The earliest games included were for the Game Boy, but there weren’t many with separate Player’s Choice listings. Volume remains pretty stable starting from 1998, probably due to 4th generation systems phasing out. I would have expected a gradual increase over time, as older games have more time to find permanent homes or be thrown away, and fewer people are interested in the retro scene. There was only one 2018 game included, God of War for PlayStation 4.


I’ve done other studies on game prices before so I didn’t look too deeply into prices alone, but here’s how much the original versions of games with a discounted reprint cost over time. The three Game Boy games from 1989 (Super Mario Land, Tennis, and Tetris) aren’t terribly expensive, but the 1991-1994 games that used cardboard packaging sure are. As games get newer from there they slowly get cheaper.

Price vs Sales Volume

This scatter plot gives some idea of how spread out the prices are in some tiers, but it’s difficult to see much of any correlation between sales volume and price since so many dots overlap each other.

You might not expect the least sold games (remember, tier 1-6 are all discounted reprints) to be so consistently cheap. The most expensive of the discounted reprints was Super Mario World at $287.08, while the most expensive overall was the original release of Super Mario World at $580.00.

Are the rarest (or at least the least often sold on eBay) games actually the most expensive? It actually seems to be closer to the opposite, although there is not a clear a progression. Some of the wild swings are due to small sample size – tier 8, 14, and 17 among original releases have no more than 4 games each. Discounting them the average tends to creep up the more common a game is.

Discounted Reprint Vs Original Release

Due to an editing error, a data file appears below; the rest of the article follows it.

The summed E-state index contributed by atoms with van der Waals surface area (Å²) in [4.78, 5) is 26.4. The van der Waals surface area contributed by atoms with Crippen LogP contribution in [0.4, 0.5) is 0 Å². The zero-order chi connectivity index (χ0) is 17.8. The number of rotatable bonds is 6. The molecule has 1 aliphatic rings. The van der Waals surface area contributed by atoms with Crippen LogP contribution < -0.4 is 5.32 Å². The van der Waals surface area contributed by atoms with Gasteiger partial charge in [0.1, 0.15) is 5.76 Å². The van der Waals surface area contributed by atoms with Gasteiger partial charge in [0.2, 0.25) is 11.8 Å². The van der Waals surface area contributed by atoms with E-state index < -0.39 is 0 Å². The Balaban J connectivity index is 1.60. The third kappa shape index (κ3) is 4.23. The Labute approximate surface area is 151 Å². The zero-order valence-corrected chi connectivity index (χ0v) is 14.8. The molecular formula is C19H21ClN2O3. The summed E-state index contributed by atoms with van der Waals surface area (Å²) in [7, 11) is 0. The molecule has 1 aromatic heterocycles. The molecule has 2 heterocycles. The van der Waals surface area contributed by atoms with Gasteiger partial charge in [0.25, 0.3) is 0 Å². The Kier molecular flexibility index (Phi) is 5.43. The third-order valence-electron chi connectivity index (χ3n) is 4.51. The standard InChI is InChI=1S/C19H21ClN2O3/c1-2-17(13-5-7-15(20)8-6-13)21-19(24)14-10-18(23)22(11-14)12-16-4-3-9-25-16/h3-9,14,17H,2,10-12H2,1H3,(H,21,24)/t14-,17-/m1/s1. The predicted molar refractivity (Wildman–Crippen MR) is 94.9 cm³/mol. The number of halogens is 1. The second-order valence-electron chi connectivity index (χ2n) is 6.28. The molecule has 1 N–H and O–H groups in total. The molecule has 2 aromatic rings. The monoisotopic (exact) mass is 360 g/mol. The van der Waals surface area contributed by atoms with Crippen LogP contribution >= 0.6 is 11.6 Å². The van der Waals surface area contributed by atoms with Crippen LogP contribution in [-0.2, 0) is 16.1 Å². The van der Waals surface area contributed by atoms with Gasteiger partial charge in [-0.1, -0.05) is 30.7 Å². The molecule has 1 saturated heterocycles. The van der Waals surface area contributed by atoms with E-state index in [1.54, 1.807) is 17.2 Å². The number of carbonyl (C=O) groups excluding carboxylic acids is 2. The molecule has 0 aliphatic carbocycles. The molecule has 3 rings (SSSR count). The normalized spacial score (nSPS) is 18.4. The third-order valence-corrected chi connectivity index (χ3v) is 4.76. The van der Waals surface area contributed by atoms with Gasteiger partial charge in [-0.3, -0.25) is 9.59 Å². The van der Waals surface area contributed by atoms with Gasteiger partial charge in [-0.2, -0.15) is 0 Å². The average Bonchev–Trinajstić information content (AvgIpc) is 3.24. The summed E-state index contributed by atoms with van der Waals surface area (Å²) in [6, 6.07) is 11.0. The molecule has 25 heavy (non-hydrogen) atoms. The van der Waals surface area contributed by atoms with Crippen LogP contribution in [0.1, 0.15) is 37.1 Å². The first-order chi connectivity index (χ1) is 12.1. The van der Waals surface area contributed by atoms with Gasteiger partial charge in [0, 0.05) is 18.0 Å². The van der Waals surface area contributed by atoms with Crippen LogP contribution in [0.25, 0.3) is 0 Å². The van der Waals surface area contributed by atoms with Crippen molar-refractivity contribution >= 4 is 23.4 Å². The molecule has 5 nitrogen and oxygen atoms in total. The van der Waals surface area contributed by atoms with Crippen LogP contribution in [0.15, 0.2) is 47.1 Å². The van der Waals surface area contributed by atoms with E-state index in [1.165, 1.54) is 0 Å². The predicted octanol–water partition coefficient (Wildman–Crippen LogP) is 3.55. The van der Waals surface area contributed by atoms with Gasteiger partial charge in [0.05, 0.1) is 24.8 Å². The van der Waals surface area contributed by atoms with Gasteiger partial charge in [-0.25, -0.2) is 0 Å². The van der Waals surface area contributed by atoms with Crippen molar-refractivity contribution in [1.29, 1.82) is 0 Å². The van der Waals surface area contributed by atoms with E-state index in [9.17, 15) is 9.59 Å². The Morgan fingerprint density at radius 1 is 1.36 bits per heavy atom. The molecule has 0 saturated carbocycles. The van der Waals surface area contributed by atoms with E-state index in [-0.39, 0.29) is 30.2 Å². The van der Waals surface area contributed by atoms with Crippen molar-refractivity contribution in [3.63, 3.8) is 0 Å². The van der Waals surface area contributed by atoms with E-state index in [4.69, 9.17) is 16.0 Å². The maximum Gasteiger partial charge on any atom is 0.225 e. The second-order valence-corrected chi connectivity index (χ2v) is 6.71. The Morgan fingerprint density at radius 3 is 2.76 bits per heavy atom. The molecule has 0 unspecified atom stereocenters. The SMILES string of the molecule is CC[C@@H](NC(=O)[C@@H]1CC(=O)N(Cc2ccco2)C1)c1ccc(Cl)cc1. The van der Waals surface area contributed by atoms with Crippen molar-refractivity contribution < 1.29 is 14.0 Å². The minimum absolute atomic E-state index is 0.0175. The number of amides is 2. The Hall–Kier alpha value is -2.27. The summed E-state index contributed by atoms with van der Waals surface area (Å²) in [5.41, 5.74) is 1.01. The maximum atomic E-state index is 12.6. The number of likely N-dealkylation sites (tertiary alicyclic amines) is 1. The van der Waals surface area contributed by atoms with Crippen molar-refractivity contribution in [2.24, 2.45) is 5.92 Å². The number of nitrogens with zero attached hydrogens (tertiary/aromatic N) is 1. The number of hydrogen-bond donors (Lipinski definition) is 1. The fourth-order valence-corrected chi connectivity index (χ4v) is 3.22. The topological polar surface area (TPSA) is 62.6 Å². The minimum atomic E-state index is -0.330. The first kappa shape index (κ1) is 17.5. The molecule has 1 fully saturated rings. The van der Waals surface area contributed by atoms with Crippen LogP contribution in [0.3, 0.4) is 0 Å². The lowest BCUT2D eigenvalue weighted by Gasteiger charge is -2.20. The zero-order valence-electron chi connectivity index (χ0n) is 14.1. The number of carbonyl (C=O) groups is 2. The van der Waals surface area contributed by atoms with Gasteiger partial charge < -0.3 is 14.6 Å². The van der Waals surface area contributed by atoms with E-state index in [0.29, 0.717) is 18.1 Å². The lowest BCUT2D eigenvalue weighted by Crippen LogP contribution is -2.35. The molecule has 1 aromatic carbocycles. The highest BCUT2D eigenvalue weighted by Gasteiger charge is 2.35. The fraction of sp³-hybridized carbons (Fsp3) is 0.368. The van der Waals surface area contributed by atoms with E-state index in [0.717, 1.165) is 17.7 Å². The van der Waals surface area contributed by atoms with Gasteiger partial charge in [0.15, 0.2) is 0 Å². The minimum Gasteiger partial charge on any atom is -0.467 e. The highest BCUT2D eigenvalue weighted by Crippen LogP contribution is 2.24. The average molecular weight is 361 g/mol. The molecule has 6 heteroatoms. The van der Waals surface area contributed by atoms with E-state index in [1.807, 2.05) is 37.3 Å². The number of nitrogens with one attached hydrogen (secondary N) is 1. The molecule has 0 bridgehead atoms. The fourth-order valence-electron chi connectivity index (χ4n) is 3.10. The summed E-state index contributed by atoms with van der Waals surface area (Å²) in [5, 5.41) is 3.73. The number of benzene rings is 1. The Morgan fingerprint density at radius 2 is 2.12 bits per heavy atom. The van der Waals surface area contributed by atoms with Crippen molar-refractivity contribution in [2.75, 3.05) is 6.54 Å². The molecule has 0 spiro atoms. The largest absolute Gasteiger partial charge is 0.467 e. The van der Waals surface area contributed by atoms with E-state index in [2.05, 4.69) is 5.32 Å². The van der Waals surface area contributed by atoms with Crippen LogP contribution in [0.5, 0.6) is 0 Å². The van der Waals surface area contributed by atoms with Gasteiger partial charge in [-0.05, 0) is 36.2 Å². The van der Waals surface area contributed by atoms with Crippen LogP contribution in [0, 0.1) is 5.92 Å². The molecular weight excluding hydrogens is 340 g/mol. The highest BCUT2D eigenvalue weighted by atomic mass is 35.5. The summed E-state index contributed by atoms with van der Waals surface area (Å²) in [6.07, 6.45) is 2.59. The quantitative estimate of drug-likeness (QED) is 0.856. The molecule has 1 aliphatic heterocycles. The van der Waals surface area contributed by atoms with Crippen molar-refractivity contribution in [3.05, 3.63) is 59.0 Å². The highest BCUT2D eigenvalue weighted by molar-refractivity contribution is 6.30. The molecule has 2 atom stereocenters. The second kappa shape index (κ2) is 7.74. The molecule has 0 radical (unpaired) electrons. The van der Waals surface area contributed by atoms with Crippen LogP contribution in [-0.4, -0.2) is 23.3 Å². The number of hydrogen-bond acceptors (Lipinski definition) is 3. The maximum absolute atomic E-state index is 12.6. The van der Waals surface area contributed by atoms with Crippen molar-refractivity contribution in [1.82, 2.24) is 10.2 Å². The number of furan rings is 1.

This graph shows just how much rarer discounted reprints tend to be. If a discounted reprint sold half as often the original release, it would be 50% here.

More than three fourths of discounted reprints have less than 15% the sales volume of the original release.

Curiously, for 48 games studied both versions sold in equal amounts. I did not see any particular pattern among these other than none of them being from before the 5th generation.

Here is another way of looking at the price difference between discounted reprints and original releases, we can see the overall trends better than the scatter plot. The price difference is small in most cases, but cheaper is a bit more common.

Prince of Persia: Warrior Within’s Platinum Hits version for Xbox is for some reason over 10 times more expensive than the original release.

And here are the price differences in absolute dollar amounts. For most games the difference is within $5.00 either way.

Super Mario World again holds a record for largest price between versions, with the Greatest Hits version being $292.92 cheaper, while the Sega All Stars version of Ready 2 Rumble Boxing for the Dreamcast is $165.00 more expensive. While I don’t have dates for either release I imagine Mario World’s Greatest Hits release was available for much longer and in much larger quantities.

Some More Trivia

The average cost of the discounted reprint of a game in this study was $16.59, while original releases went for $19.35 on average. Not as large of a difference as I suspected going in to this project.

The average reprint sold 52.09 times a year, while an original averaged 313.53 sales per year.

The biggest difference in sales volume was The Lord of the Rings: The Return of the King for PlayStation 2. The original sells 2 a day, while the reprint sells 1 a year, or 0.14% as often.



Nintendo Selects – Wikipedia

Sega All Stars – Wikipedia

Greatest Hits (PlayStation) – Wikipedia

Platinum Hits – Wikipedia